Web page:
Macbeth meets the witches: Macbeth and Lady Macbeth are on the same wavelength – so that they can almost read each other's thoughts when they are apart from each other. Planning the murder: Their relationship becomes even more intense - a passionate, obsessive, almost sexual excitement exists between them at this time. The morning after the murder: Lady Macbeth appears shocked by Macbeth's killing of the guards. Suddenly she feels that the situation is getting out of control and Macbeth is becoming even more violent. This is the first time we sense they are growing apart from each other. After the coronation: The time before the banquet is troubled. They are not sleeping. Macbeth begins to plan and think alone and shuts out Lady Macbeth from his thoughts. The banquet: Lady Macbeth can do nothing to help him. At the end of the scene, she and her husband are no longer a partnership. He is determined to go back to the witches; all she can do is try to make him normal again. After the banquet: There follows a long period when all Lady Macbeth can do is watch as Macbeth continues killing. Lady Macbeth's madness and death: the isolation and the guilt have driven her mad. Macbeth's death: Macbeth realises that his life no longer has any meaning and calmly faces his own death at the hands of Macduff. As soon as she's finished reading, she has decided she will make sure Macbeth is king: It's as if she and her husband are thinking exactly the same thing. She does not hesitate for a moment.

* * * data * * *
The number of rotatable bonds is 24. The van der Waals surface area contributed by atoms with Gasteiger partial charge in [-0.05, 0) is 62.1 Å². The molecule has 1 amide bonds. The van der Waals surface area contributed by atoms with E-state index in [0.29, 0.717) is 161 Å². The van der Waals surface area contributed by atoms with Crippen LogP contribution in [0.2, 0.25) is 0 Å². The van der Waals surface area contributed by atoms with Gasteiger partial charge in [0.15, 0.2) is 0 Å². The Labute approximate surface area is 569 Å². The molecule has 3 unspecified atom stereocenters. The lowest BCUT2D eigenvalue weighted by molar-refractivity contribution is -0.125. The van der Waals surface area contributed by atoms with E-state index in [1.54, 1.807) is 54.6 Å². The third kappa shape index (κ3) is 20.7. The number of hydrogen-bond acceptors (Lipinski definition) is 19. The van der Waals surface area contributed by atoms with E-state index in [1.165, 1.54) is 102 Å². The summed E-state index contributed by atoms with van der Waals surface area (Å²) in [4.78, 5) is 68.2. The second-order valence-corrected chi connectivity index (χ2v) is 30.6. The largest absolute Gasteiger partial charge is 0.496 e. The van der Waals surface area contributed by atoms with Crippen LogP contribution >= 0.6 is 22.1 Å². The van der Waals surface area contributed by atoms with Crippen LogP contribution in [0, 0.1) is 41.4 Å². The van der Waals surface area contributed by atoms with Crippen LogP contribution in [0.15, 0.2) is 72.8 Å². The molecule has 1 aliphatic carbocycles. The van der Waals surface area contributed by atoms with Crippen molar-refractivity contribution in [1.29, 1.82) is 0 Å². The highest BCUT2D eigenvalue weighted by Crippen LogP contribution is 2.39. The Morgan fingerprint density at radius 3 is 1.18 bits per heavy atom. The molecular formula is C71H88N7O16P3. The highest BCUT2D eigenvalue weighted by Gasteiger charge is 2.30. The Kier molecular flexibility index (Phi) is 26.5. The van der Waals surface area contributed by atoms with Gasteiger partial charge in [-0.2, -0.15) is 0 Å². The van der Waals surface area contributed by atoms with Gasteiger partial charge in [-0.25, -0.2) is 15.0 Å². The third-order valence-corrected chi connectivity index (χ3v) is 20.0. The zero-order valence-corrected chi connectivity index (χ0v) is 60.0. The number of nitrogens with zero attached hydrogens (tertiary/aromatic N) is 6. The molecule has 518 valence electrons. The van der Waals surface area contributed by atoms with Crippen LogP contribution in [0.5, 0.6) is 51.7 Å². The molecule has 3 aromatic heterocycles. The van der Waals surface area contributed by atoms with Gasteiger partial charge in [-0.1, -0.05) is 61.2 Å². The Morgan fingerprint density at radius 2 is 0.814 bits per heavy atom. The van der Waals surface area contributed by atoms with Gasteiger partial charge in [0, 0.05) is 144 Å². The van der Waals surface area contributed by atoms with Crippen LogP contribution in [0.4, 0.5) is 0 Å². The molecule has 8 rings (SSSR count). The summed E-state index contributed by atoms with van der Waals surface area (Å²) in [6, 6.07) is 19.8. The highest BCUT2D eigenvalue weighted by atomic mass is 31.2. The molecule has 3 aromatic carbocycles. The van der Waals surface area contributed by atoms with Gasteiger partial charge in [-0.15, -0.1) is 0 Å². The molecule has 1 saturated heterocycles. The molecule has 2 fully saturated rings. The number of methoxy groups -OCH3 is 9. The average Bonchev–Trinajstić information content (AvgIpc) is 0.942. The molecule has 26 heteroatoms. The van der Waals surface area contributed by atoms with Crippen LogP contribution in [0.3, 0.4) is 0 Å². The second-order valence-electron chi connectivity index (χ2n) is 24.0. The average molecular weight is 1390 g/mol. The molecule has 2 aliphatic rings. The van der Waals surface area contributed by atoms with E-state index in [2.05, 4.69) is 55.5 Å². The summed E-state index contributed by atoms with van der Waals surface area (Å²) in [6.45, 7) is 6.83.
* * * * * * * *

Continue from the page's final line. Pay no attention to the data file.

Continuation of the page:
Lady Macbeth invites the spirits of evil to enter her: She knows she has to steel herself, that the murder will need evil power, and evil is not naturally within her.
She knows immediately that murdering Duncan is the only way of quickly achieving her goal: When Macbeth brings further news that Duncan is actually coming to spend that night with them, it becomes clear that her role is to seize the moment and facilitate her husband's rise to kingship. The witches speak dangerous thoughts that Macbeth is thinking himself: This is probably the most important point. His reaction is as if someone has read his mind. Macbeth immediately takes one step towards the kingship: Macbeth is excited by the witches' words, but when he receives news that he is now Thane of Cawdor, he has proof that they know the future and he begins to believe them. Macbeth is essentially a